Alfred Adler & The Courage to Be Disliked
Alfred Adler may be the most interesting and insightful psychologist that most of us have never heard of. Sigmund Freud and Carl Jung, Austrian psychologists from the early 20th century, are both household names. Adler was a contemporary who introduced a theory of “individual psychology”.
I just finished Ichiro Kishimi and Fumitake Koga’s book, The Courage to Be Disliked, which provides a compelling intro to Adlerian psychology structured as a Socratic dialogue. I highly recommend it.
Adler’s theory, which is as much philosophy as psychology, contains echoes of Buddhism and Stoicism. Here’s my best attempt at a summary.
Teleology vs. Etiology
Adler believed that trauma and etiological cause-and-effect are misunderstood. You don’t act or feel a certain way because of events in your past. Assuming that your past drives the present is a form of determinism. Adler believed that you act or feel a certain way because you chose to and you use your past or other circumstances to justify the behavior. Example: You didn’t perform poorly in school because your teachers didn’t like you. You chose not to perform well at school and you’re blaming it on your teachers.
You may have chosen your lifestyle subconsciously or when you were young, but you chose it. If you chose once, you can choose again. Free will reigns over determinism.
All Problems are Interpersonal Relationship Problems
Adler believed that all problems are interpersonal relationship problems. It sounds crazy at first, but the more I think about it the more I believe this to be true. Fight with your spouse? Obviously, an interpersonal relationship problem. Anxious about giving a presentation? Interpersonal relationship problem: your relationship with the audience and their perception of you. Inferiority complex? Interpersonal relationship problem: your subjective perception of yourself compared to others is negative.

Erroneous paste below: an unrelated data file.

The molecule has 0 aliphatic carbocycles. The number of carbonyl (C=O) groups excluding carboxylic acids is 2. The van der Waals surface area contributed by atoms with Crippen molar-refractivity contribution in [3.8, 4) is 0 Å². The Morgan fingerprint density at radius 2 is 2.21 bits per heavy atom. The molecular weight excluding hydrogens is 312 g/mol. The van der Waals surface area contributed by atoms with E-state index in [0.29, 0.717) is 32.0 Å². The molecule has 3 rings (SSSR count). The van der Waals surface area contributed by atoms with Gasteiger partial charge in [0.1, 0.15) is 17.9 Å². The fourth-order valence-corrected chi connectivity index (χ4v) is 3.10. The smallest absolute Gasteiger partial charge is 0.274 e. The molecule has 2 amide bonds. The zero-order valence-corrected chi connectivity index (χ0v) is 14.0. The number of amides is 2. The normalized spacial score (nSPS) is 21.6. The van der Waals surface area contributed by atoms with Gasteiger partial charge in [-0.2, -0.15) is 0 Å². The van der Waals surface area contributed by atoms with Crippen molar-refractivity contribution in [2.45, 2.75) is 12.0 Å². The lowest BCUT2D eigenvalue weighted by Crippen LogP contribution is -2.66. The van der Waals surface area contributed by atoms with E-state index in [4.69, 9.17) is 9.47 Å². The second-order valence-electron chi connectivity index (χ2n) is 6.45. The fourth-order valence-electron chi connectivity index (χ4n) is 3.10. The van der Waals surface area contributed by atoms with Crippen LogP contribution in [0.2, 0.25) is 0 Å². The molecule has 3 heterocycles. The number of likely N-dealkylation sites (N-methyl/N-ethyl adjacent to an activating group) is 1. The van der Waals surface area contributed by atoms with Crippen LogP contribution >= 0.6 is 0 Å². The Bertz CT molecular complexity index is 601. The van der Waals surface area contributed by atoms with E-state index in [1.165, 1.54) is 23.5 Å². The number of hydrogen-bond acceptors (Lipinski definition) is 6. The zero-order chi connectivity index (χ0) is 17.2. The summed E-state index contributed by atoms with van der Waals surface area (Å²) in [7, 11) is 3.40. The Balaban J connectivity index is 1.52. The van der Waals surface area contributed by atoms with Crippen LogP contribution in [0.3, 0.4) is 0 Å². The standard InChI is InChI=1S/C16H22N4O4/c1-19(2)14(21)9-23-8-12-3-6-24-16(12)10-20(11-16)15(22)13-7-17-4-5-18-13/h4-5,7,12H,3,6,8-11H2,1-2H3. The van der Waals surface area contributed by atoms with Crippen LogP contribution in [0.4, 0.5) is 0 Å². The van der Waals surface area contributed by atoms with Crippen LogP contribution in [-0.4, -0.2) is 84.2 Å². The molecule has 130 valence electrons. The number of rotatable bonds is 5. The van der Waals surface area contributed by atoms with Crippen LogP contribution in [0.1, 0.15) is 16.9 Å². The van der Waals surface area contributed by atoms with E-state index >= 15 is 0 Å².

The solution is simple, but not easy. You must separate your “life tasks” — the things you can control — from other people’s life tasks. You can’t control what other people think of you, so why worry about it? You can’t control whether another person cheats or takes advantage of you, so approach relationships with unconditional trust. This boils down to self-acceptance. If you’re comfortable in your own skin and control what you can control, nothing else matters. Have the courage to be disliked and live your life your own way. If someone dislikes you, it means you’re living freely, the way you want to live.
Confidence in Others
This isn’t to say that we should eschew interpersonal relationships. They’re a critical component to a meaningful life, but we must approach them in the right way. Adler distinguishes between vertical relationships and horizontal relationships. Vertical relationships are hierarchical — boss / employee, parent / child, coach / player. Horizontal relationships are egalitarian and treat everyone as equals. Adler believed that all relationships should be horizontal. We should have confidence in others and not try to manage or manipulate (or be manipulated).
Contribution to Others
In addition to self-acceptance and confidence in others, the third pillar of Adler’s view of a happy life is feeling that you contribute to others. You don’t even have to contribute through your acts. Recognize that just being contributes to someone. An elderly grandparent in a nursing home doesn’t necessarily “do” much that is useful. But she’s loved by her family and her existence adds value to their lives. Recognizing, and embracing that, is the key to happiness. Adler’s three pillars: Self-acceptance, confidence in others, and contribution to others reinforce each other in a positive feedback loop.
Life is Like a Series of Moments
The final key takeaway is understanding that life is a series of moments. Think of life as a dance. When you dance with a partner, you may end up somewhere different than where you started, but moving from Point A to Point B isn’t the goal. Dancing is the goal. Life is similar. If you focus your entire life on accomplishing a specific goal, but fall short, you’ll end up feeling meaningless. Focus on the journey, not the destination. You can’t control the past or the future, only the present, so embrace it, enjoy it, and live mindfully and aware.
If you found this post interesting, definitely check out Kishimi and Koga’s book. I’m looking forward to diving into some of Adler’s original work.